Fish and chips, gulls and culture at Aldeburgh

PUBLISHED: 11:16 20 July 2010 | UPDATED: 11:51 28 February 2013

Fish and chips, gulls and culture at Aldeburgh

Fish and chips, gulls and culture at Aldeburgh

Reader Arthur Loosley explains why Aldeburgh is one of his favourite towns

A born and bred Londoner, reader Arthur Loosley has lived in nine English counties. "On retiring from a busy life I was looking for somewhereaway from the madding crowd and discovered Suffolk six years ago," he says."I wassmitten, andfound a little nest for myself in Woodbridge!" Here Arthur explains just what it is that makes Aldeburgh one of his favourite Suffolk towns.

The quiet little coastal town of Aldeburgh defies description, but as one who enjoys a challenge, that is what I shall attempt here.

TheHigh Street, running parallel to the beach,with a rich selection of small privately owned shops, boutiques, art galleries and restaurants, is famous for its fish and chips for eating-in or takeaway - but be warned that the seagulls have become such a nuisance and health hazard in recent years that the public are now banned from sitting on the beach with their lunch and throwing chips to watch the antics of the greedy little beggars fighting over them.

I usually head for the tiny Upper Deck over a fish and chip shop in the High Street, where freshly cooked locally caught fish, with salad if required, provides a tasty and satisfying meal at a modest price - if I am lucky enough to find a table, because such is its popularity that at peak periods the queue starts to form well before lunch-time opening.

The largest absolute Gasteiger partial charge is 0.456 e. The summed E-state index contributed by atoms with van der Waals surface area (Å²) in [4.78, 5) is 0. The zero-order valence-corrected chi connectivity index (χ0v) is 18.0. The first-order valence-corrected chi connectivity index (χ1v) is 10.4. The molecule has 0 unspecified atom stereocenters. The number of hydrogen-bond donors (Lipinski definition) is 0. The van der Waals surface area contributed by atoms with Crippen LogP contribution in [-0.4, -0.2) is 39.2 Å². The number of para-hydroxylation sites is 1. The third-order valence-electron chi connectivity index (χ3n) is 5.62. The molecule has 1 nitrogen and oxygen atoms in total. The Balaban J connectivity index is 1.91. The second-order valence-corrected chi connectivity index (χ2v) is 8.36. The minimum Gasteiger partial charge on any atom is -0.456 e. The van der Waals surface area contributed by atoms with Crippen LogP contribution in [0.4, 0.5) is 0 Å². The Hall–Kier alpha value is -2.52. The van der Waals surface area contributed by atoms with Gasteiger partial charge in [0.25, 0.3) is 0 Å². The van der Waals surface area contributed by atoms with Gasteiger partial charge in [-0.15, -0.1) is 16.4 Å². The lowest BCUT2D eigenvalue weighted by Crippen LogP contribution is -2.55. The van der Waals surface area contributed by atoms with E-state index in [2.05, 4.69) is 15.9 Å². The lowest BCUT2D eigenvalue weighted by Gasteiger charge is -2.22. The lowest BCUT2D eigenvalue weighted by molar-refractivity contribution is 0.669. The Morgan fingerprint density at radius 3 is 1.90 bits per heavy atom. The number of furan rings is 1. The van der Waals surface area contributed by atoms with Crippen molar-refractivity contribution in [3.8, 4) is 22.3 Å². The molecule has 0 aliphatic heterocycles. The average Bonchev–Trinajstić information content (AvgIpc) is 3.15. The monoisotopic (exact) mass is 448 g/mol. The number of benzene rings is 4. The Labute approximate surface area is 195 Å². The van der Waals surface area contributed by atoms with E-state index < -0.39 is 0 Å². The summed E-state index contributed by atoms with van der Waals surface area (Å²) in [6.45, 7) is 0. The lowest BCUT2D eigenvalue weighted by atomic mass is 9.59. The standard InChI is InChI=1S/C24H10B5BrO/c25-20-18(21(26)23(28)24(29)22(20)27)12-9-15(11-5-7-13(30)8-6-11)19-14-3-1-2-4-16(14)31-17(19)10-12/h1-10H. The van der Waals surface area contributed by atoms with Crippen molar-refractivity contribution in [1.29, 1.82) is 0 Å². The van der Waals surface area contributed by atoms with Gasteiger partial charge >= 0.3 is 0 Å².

For those who prefer to eat gourmet style the Regatta restaurant, also in the High Street, is another with fish on the menu, while just across the road the unlikely sounding Aldeburgh Market - a greengrocery shop specialising in local produce - has an excellent coffee shop, which also serves excellent food, including fish which can be selected from the slab and cooked to order in a style of ones choice.Or, if you prefer, you can buy fish to take home from one of the sheds on the beach.

Shellfish are also popular in Aldeburgh, and there is a reminder of them in local artist Maggi Hamblings 12-ft high stainless steel Scallop Shell in memory of Benjamin Brittten, with the inscription I hear those voices which will not be drowned from his opera Peter Grimes, based on the life of a local fisherman. The sculpture, which remnds meof Sandro Botticellis Birth of Venus, was erected in 2003 on an isolated part of the beach a little way out of town, because some residents felt that it would be inappropriate in a more central location, and from there can also be seen the twin nuclear power stations at Sizewell, and the House in the Clouds, formerly a water tower and now a holiday home.

Benjamin Britten and his partner Peter Pears, inseparable in life, now lie side by side in the cemetery behind the parish church, marked by modestheadstones inscribed only with their names, close totheir long-time colleague in the world of music, Imogen Holst.

Still on the culture trail, a short distance from the church, the Aldeburgh cinema is much more than its name implies. Films have been shown there since 1919, but under new management and patronage which also included Britten and Pears, it now presents afull programme of live and recorded opera and ballet, and many films not usually seen on the big cinema circuits. It also has a gallery displaying the works of local artists.

So, if fish and chips or music be the food to inspire your gastronomic or cultural taste, Aldeburgh is the place to be and while you are there, why not visit the 19th century Maltings at nearby Snape which, inspired by the famous musical partnership and now extensively redeveloped, has earned world-wide recognition as a centre of musical excellence.

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